I say the word troublesome, because I just replaced the 4.3 L plastic distributor installed at the factory. However, the few problems associated with this workhorse V-6 engine actually stem from the mileage it's capable of accruing. I've seen this engine when more than 300,000 miles showing on the odometer.
Expecting a plastic part the size of this throttle position sensor to survive the heat of the engine compartment for such a length of time seems unrealistic.
When you remove the three retaining screws from a TPS sensor on a Chevrolet product you will likely find that the blue silicone seal from the factory deteriorated.
Not only does this allow moisture to enter the sensor, but it also causes the potentiometer to bind as the throttle plates open and close. The one thing that I wanted to mention before you tackle this do-it-yourself auto repair remains the quality of parts available.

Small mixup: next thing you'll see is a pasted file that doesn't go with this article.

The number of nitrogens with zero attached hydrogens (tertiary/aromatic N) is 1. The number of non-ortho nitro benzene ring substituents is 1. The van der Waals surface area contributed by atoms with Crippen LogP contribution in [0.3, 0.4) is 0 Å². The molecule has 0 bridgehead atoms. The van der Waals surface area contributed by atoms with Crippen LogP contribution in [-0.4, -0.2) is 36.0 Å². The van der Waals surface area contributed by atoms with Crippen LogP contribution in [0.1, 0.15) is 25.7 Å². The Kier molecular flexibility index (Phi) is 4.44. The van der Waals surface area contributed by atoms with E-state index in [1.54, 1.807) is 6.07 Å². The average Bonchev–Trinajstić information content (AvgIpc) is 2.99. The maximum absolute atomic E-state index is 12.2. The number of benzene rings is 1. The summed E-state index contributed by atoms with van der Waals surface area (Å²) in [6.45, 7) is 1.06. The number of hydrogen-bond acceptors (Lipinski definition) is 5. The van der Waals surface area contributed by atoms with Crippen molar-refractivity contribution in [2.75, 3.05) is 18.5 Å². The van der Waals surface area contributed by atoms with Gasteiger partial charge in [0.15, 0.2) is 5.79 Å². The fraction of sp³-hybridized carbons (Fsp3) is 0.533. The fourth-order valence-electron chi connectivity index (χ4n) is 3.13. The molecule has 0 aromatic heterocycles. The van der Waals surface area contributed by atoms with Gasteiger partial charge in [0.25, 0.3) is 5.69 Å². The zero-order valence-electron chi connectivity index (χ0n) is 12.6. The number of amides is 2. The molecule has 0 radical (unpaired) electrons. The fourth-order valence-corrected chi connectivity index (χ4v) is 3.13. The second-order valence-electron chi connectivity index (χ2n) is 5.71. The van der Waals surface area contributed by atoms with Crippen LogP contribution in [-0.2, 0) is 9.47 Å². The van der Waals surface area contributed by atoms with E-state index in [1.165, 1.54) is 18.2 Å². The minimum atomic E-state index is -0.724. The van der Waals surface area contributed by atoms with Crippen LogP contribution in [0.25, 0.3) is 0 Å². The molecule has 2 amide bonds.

With the demand extremely high for these replacement parts, aftermarket companies stepped up to the plate and flooded the market with cheap components.
After having a few of these not work directly out of the box, I decided that I better stick with the AC Delco parts. With that said, your results may vary.
I want to direct your attention to a few related articles. When we talk about the Cavalier with the 2.2 L four-cylinder engine or the Chevrolet Blazer with a 4.3 L V-6 engine, there's a few other problems common to these vehicles. The 4.3 L V-6 engine remains known for breaking Chevrolet engine mounts.
And the Chevy Cobalt makes a popping sound that could drive you completely crazy. For more information about what else this site covers visit the fix my old ride.com homepage.